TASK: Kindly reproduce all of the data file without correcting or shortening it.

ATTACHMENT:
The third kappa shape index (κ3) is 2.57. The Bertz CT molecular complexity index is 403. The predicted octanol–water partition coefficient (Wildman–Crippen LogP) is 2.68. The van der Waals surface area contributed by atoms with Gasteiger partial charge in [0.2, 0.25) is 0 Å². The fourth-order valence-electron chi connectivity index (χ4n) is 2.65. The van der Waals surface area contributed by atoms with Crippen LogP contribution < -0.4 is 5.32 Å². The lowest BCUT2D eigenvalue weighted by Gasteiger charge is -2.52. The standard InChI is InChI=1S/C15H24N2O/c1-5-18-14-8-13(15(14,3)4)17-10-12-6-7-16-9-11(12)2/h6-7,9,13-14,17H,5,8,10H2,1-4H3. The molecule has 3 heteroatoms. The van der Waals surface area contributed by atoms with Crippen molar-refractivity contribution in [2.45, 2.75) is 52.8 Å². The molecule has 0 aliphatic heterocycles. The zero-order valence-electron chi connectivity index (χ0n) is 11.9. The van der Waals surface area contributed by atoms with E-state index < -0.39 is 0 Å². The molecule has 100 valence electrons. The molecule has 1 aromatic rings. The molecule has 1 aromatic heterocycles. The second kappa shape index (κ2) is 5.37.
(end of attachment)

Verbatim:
The third kappa shape index (κ3) is 2.57. The Bertz CT molecular complexity index is 403. The predicted octanol–water partition coefficient (Wildman–Crippen LogP) is 2.68. The van der Waals surface area contributed by atoms with Gasteiger partial charge in [0.2, 0.25) is 0 Å². The fourth-order valence-electron chi connectivity index (χ4n) is 2.65. The van der Waals surface area contributed by atoms with Crippen LogP contribution < -0.4 is 5.32 Å². The lowest BCUT2D eigenvalue weighted by Gasteiger charge is -2.52. The standard InChI is InChI=1S/C15H24N2O/c1-5-18-14-8-13(15(14,3)4)17-10-12-6-7-16-9-11(12)2/h6-7,9,13-14,17H,5,8,10H2,1-4H3. The molecule has 3 heteroatoms. The van der Waals surface area contributed by atoms with Crippen molar-refractivity contribution in [2.45, 2.75) is 52.8 Å². The molecule has 0 aliphatic heterocycles. The zero-order valence-electron chi connectivity index (χ0n) is 11.9. The van der Waals surface area contributed by atoms with E-state index < -0.39 is 0 Å². The molecule has 100 valence electrons. The molecule has 1 aromatic rings. The molecule has 1 aromatic heterocycles. The second kappa shape index (κ2) is 5.37.